News - Skoda
Skoda heads down to go up
VW’s Czech brand focuses on younger and female buyers as it builds its brand in Oz
4 Jul 2011
SKODA has revealed that its value-pricing proposition is now in full swing as it strives to steal sales from the established Japanese and South Korean brands at the lower end of the new-car market.
The fresh (to Australia) Fabia light car is just the first salvo fired against the likes of Mazda and Kia, with the long-awaited Yeti compact SUV and the return of the Roomster wagon set to expose the Czech brand to new consumers in two of the more popular segments in this country over the next 12 months.
Skoda Group Australia last week unveiled a revised corporate logo and livery at the Australian International Motor Show in Melbourne.
Company head Matthew Wiesner also revealed to GoAuto plans to increase Skoda’s current 55 per cent representation of the new passenger and SUV market to about 80 per cent by 2014, on the back of a completely revamped model range.
From top: Head of Skoda Matthew Wiesner, Skoda Fabia, Skoda Fabia Monte Carlo interior, Skoda Yeti.
As well as doubling sales from about 1650 annually to over 3000 by the end of 2012, Skoda expects its newcomers to attract a far greater proportion of younger and female buyers.
Currently the ageing Octavia and offbeat Superb have managed to carve a small niche for themselves in the premium end of their respective medium and large markets, predominantly with an older demographic.
Besides the long-awaited Yeti due in September, which Mr Wiesner expects will easily become the top-selling Skoda in this country, the Roomster will return in the new year with revised styling, a 1.2 TSI four-cylinder turbo petrol engine and DSG dual-clutch transmission as standard, for about $25,000.
DSG, wagon and RS 132 TSI performance versions of the upcoming Fabia should also help the VW Polo-based baby fulfil its potential as a versatile and interesting light-car contender.
Even bigger news will be the release of what may be Skoda’s most important model to date for Australia – a four-door sedan and elongated five-door liftback in the mould of the Mazda3.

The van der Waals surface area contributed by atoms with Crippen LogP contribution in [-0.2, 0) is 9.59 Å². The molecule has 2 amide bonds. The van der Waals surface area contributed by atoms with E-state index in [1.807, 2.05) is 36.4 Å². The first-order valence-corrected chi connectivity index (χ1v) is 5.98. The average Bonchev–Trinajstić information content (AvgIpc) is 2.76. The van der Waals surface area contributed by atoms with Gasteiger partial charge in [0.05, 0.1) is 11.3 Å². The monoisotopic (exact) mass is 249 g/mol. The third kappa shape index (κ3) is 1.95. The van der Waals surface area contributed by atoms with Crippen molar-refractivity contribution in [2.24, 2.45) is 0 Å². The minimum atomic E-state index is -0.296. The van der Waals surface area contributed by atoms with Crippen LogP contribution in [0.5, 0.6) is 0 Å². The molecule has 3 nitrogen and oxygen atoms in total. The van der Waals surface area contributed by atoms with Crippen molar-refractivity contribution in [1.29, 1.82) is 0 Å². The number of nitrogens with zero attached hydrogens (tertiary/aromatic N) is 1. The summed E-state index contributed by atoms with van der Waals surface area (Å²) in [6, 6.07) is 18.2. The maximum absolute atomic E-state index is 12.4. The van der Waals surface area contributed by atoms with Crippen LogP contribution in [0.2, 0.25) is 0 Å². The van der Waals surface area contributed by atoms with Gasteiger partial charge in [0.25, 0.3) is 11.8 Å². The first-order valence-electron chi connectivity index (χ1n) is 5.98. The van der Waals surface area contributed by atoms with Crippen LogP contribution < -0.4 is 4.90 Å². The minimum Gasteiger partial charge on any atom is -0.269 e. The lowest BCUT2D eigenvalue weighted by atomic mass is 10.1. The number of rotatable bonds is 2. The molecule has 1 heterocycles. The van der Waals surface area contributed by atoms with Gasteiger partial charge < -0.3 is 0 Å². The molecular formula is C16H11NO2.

Due to be unveiled in concept car form at this year’s Frankfurt motor show in September, with Australian sales slated from about mid-2013 at the latest, the production version of the still-secret Skoda small car will probably leverage platform technology from the next-generation Volkswagen Golf.
The company’s Vision D concept car displayed at this year’s Geneva motor show is thought to be a close approximation of what the styling will be like – although the overall proportions are expected to change.
Like the Octavia and Superb, the as-yet unnamed C-segment player is designed to provide class-leading passenger space, practicality, standout styling and a high value quotient within its segment structure to help differentiate it from competition from outside as well as within the Volkswagen group of brands.
By the middle of this decade, the next-generation – and well-overdue – Octavia will arrive, growing in size to reflect its newfound positioning against rivals such as the Ford Mondeo while providing enough breathing space for the C-segment small car.
Intriguingly, the smallest VW Group vehicle to date – the VW Up – is also expected to spawn a Skoda version and will be under serious consideration for Australia.
Head of international sales Christian Wiegel – who was also in Melbourne to present the company’s new-look branding and line-up – told us the so-called Skoda “City Car” will present a unique opportunity for the company to seize young car buyers.
“If it becomes available, we would like to do it for sure,” he said.
“We think Australia is very urbanised and so it would be good to get in early with a car like that, to help us build and lead that market.
“It will help keep Skoda relevant – and to stay relevant you have to provide a broader range of models like that.”
Nevertheless, Mr Wiegel agreed with Mr Wiesner that the mainstream sedan and hatchback to compete head-on in the Corolla class will be the making of Skoda in Australia.
“In relevant terms we need a Mazda3 basically,” he said. “We need to be represented in the biggest market in the world.”
Finally, while Mr Wiegel admitted that Skoda’s 2007 relaunch was hampered by a lack of sufficient product choices, Australia’s emergence as a million-plus market means that all models from now on will be engineered with Australia in mind.
“From now on Australia will feature in the development of all future models,” he said.
“To be honest, Australia was a bit of a sideshow. Now that has changed. And I will deliver to the (VW/Skoda) board myself. I have met all the dealers. And you will see the changes already within in a couple of months.”
The Road to Recovery podcast series
Click to share
Motor industry news